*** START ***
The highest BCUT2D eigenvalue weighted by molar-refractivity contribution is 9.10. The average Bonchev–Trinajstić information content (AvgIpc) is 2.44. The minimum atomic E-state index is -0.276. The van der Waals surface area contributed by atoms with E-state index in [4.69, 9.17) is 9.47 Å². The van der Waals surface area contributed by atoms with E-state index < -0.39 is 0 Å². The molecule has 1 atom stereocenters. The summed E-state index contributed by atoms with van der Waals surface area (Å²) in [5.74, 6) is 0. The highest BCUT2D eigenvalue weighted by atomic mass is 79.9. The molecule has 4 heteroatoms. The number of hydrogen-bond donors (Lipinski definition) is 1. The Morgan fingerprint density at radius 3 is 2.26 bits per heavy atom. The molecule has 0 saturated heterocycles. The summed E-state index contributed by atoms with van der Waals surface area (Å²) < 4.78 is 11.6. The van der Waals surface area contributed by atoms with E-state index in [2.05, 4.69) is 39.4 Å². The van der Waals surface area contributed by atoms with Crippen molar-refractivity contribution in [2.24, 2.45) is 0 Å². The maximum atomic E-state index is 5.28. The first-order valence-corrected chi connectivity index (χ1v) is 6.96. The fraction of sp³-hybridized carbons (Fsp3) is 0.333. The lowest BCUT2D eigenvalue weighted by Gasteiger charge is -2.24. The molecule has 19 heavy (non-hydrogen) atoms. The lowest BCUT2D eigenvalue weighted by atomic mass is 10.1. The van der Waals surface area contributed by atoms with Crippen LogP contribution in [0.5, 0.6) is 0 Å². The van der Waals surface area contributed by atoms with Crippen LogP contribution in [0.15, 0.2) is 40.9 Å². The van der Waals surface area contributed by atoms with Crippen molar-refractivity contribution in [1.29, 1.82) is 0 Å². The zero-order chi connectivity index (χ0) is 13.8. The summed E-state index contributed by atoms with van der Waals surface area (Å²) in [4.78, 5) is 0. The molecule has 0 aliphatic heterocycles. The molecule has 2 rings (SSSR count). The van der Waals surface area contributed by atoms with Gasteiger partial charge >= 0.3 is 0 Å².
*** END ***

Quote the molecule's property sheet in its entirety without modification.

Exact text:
The highest BCUT2D eigenvalue weighted by molar-refractivity contribution is 9.10. The average Bonchev–Trinajstić information content (AvgIpc) is 2.44. The minimum atomic E-state index is -0.276. The van der Waals surface area contributed by atoms with E-state index in [4.69, 9.17) is 9.47 Å². The van der Waals surface area contributed by atoms with E-state index < -0.39 is 0 Å². The molecule has 1 atom stereocenters. The summed E-state index contributed by atoms with van der Waals surface area (Å²) in [5.74, 6) is 0. The highest BCUT2D eigenvalue weighted by atomic mass is 79.9. The molecule has 4 heteroatoms. The number of hydrogen-bond donors (Lipinski definition) is 1. The Morgan fingerprint density at radius 3 is 2.26 bits per heavy atom. The molecule has 0 saturated heterocycles. The summed E-state index contributed by atoms with van der Waals surface area (Å²) < 4.78 is 11.6. The van der Waals surface area contributed by atoms with E-state index in [2.05, 4.69) is 39.4 Å². The van der Waals surface area contributed by atoms with Crippen molar-refractivity contribution in [2.24, 2.45) is 0 Å². The maximum atomic E-state index is 5.28. The first-order valence-corrected chi connectivity index (χ1v) is 6.96. The fraction of sp³-hybridized carbons (Fsp3) is 0.333. The lowest BCUT2D eigenvalue weighted by Gasteiger charge is -2.24. The molecule has 19 heavy (non-hydrogen) atoms. The lowest BCUT2D eigenvalue weighted by atomic mass is 10.1. The van der Waals surface area contributed by atoms with Crippen LogP contribution in [0.5, 0.6) is 0 Å². The van der Waals surface area contributed by atoms with Crippen LogP contribution in [0.15, 0.2) is 40.9 Å². The van der Waals surface area contributed by atoms with Crippen molar-refractivity contribution in [1.29, 1.82) is 0 Å². The zero-order chi connectivity index (χ0) is 13.8. The summed E-state index contributed by atoms with van der Waals surface area (Å²) in [4.78, 5) is 0. The molecule has 0 aliphatic heterocycles. The molecule has 2 rings (SSSR count). The van der Waals surface area contributed by atoms with Gasteiger partial charge >= 0.3 is 0 Å².